On April 21, 1991, James E. Hoff, S.J., was inaugurated as Xavier’s 33rd president. Under Hoff’s leadership, the University experienced a remarkable growth spurt.  The addition of the Lindner Family Physics Building (1991) and the closing of a portion of Ledgewood Avenue in 1993 were followed by the creation of the residential and academic malls in the mid-1990’s.  The restoration of Hinkle, Schmidt and Edgecliff (formerly Alumni) halls, Bellarmine Chapel, and the construction of the Cintas Center and student recreation park soon followed.  Academically, Hoff brought about some substantial changes, including the creation of the academic service-learning semesters, the Brueggeman Center for Dialogue, the doctoral program in psychology - Xavier’s first doctoral-level course of study and the second PsyD program in Ohio - and the Weekend Degree Program.  He also created the National Alumni Association.

In the fall of 2001, Michael J. Graham, S.J., was inaugurated as Xavier’s 34th president, continuing the pattern of growth and prosperity, with particular focus on academics.  A new academic vision statement helped drive Xavier to a significant increase in national recognition for its academics.  A third honors program was added.  The Conaton Learning Commons was constructed with 21st-century teaching and learning styles in mind.  The addition of Smith Hall helped make the Williams College of Business one of the nation’s most dynamic business schools by any measure. And a new four-dorm residence hall and dining complex named Fenwick Place was built to accommodate the growing demand for enrollment in the University.  In 2006, Xavier celebrated its 175th anniversary, and Xavier’s growth since its founding reflects its origins as a teaching institution that soundly prepares students for careers, graduate study or both.  A Xavier education, particularly at the undergraduate level, is marked by an emphasis on liberal arts learning contained in Xavier’s core curriculum.  Equally important in the Xavier tradition is the synthesis of human, cultural and ethical values, concern and respect for all people, and an appreciation of the worth and dignity of the self and others.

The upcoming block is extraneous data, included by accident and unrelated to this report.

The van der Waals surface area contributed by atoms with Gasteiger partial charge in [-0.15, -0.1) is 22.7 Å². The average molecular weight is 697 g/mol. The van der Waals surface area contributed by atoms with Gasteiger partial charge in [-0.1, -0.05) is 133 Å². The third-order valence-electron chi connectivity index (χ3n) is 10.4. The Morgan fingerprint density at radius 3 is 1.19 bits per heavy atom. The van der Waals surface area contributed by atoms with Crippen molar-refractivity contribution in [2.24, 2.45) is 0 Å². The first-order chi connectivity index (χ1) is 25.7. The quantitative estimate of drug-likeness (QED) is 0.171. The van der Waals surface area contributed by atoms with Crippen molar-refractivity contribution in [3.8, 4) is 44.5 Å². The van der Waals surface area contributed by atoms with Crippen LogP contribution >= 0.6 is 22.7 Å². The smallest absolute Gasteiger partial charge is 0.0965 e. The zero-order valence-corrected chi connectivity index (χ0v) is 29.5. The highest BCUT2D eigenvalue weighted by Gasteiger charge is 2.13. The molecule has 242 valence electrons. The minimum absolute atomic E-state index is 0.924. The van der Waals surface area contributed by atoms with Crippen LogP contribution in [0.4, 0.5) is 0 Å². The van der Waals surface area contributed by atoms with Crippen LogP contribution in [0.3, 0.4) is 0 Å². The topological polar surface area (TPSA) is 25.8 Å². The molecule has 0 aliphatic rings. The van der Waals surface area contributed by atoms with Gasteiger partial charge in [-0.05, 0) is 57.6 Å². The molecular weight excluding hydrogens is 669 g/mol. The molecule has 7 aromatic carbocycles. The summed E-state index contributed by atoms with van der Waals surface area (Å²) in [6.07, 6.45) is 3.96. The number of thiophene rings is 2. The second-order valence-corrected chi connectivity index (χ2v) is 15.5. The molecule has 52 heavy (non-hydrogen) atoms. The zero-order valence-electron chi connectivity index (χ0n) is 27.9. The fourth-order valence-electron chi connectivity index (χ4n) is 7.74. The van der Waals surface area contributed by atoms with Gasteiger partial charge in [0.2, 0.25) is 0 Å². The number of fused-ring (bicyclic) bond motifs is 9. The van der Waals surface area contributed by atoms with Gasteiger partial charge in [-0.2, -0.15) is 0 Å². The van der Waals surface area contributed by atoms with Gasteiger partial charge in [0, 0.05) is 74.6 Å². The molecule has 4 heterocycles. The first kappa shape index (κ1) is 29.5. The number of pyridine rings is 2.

A continued emphasis was also placed on Xavier’s Jesuit heritage with the creation of the Center for Mission and Identity, which includes the Conway Institute for Jesuit Education, Ignatian programs and an online Jesuit resource service.  The Dorothy Day Center for Faith and Justice and the Center for Interfaith Community Engagement were created to challenge and support students as they deepen their spiritual lives. 

Jesuit Education

Xavier University offers its students the advantages of a quality liberal education, which has always been the center of a Jesuit university.  Such an education enables the student to put personal academic goals  in the context of the diverse achievements of civilization and the vast potential of the human person.  Jesuit and Catholic education presumes that the truth about the world and humankind, discovered through human reason, cannot ultimately conflict with the truth of faith, since the two have a common origin in God.  Indeed, the continuing dialogue between religious tradition and developing human wisdom is of primary importance in the search for ultimate truth.

The goal of a Jesuit and Catholic education is integration of the intellectual dimension of learning and the spiritual experience of the student, along with the development of a strong system of personal moral values.  Such an education strives for the formation of the student’s mind and heart into a habit of reaching out to the needs of today’s and tomorrow’s global society and, in the process, of reaching out to God.

The institution is committed to making available a rigorous academic and pre-professional learning environment, which educates each student intellectually, morally and spiritually.